"Our division went from a couple years ago from being one of the worst divisions to one of the best," said Webb, who gets the start for the Diamondbacks on Wednesday in Game 1 of the National League Division Series against the Cubs at Chase Field.
"This division was very tough ... pitching wise and all the way through, everyone's lineup was pretty tough. What we did do in this division prepared us for where we're going to be [Wednesday]."
It was a strong second-half showing (10-4, 2.56 ERA), especially against division foes that helped the Diamondbacks reach the postseason.
During the last three months of the regular season alone, Webb knocked off Los Angeles twice and Colorado, San Francisco and San Diego once each.
How big were these victories? Consider the Diamondbacks won the division by one game over the Rockies and a mere 1 1/2 games over the Padres. They did so with Webb leading the charge.
"He's a pretty composed guy, you can't really tell if things bother him out there or not," Arizona manager Bob Melvin said. "He's pitched in some big games. "
Webb might have faced the most pressure this season Friday against Colorado at Chase Field, when he held the red-hot Colorado Rockies to two runs in eight innings in a 4-2 victory that clinched a playoff spot.
"That was as difficult a game for him to have to deal with as he's had to deal with all year," Melvin said. "There was a lot of pressure on that game. That was a game we needed to have, the one team that he's kind of struggled against. He did it against a team as hot as anyone in baseball."
Webb, who was 18-10 with a 3.10 ERA during the regular season, was certainly a much better pitcher in the second half than the first half, as evidenced by the stretch of 42 consecutive scoreless innings that, oddly enough, started in a loss to the Cubs on July 20.
That was Webb's only meeting with the Cubs this season. He limited Chicago to just two earned runs (five overall) in seven innings. For his career, Webb is 4-1 with a 2.53 ERA in seven starts.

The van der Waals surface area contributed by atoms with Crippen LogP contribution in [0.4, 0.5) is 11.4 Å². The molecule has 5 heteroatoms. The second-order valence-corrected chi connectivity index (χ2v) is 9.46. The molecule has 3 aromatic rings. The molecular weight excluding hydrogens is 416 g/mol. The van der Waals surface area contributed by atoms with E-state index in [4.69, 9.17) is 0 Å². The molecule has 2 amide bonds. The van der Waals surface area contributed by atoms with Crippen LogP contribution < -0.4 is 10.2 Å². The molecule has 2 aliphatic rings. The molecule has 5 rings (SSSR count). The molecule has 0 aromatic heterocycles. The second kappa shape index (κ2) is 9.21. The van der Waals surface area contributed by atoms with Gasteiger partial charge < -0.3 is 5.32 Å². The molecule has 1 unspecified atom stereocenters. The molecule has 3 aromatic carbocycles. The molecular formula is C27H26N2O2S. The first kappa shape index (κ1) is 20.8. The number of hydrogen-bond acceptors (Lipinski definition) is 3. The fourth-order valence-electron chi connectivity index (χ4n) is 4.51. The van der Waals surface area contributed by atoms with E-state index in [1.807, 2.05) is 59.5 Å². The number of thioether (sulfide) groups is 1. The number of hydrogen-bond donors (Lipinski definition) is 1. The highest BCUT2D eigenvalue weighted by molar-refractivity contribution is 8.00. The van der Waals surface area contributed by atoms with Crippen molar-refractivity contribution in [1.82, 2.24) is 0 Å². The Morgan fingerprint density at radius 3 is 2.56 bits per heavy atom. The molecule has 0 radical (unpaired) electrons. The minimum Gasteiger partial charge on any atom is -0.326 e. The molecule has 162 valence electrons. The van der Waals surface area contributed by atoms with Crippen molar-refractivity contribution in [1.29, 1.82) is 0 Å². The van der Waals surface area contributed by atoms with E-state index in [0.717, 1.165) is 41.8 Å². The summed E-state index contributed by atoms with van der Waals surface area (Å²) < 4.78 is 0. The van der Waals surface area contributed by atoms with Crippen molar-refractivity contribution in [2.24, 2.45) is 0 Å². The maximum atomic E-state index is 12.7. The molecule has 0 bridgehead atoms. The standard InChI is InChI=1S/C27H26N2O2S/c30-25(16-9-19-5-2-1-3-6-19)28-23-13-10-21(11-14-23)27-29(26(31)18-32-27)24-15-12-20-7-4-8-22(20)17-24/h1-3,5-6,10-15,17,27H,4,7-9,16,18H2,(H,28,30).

Speaking of the streak, it not-so-coincidentally occurred at a time when Webb was turning his season around, as he went from 8-8 with a 3.38 ERA to, when the streak ended, 13-8 with a 2.63 ERA, helping propel the Diamondbacks to the top of the NL West.
So what changed?
Webb learned to trust his secondary pitches much more, which was born out of necessity, as National League hitters were certainly geared up to see Webb's sinker a few times in each at-bat. But once Webb got a grip on the command of his curveball and changeup, he flourished.
"I think that he's able to rely on other things if his sinker isn't there," Melvin said. "If the command of it isn't good, he looks for other places to go. His changeup is a lot better, his curveball is better. He's got some other weapons to go to, where in other years he hasn't."
Catcher Chris Snyder said it's not just having the ability to throw those secondary pitches that has made Webb successful, but knowing when to throw them and just how to balance them with his sinker.
"I would say those pitches are more refined, he has a better feel for them," Snyder said. "He knows how to complement them with his sinker. That's been important."
So have the games that got the Diamondbacks into the postseason, in many of which Webb was on the mound. He has important games on his side, even if they happened in July, August and September.
"Obviously, I haven't been in any postseason, not even in the Minor Leagues have I had this opportunity," he said. "But I'm going to take it just like a game that I would go out and pitch during the regular season. I'm going to go out and attack and execute regular pitches."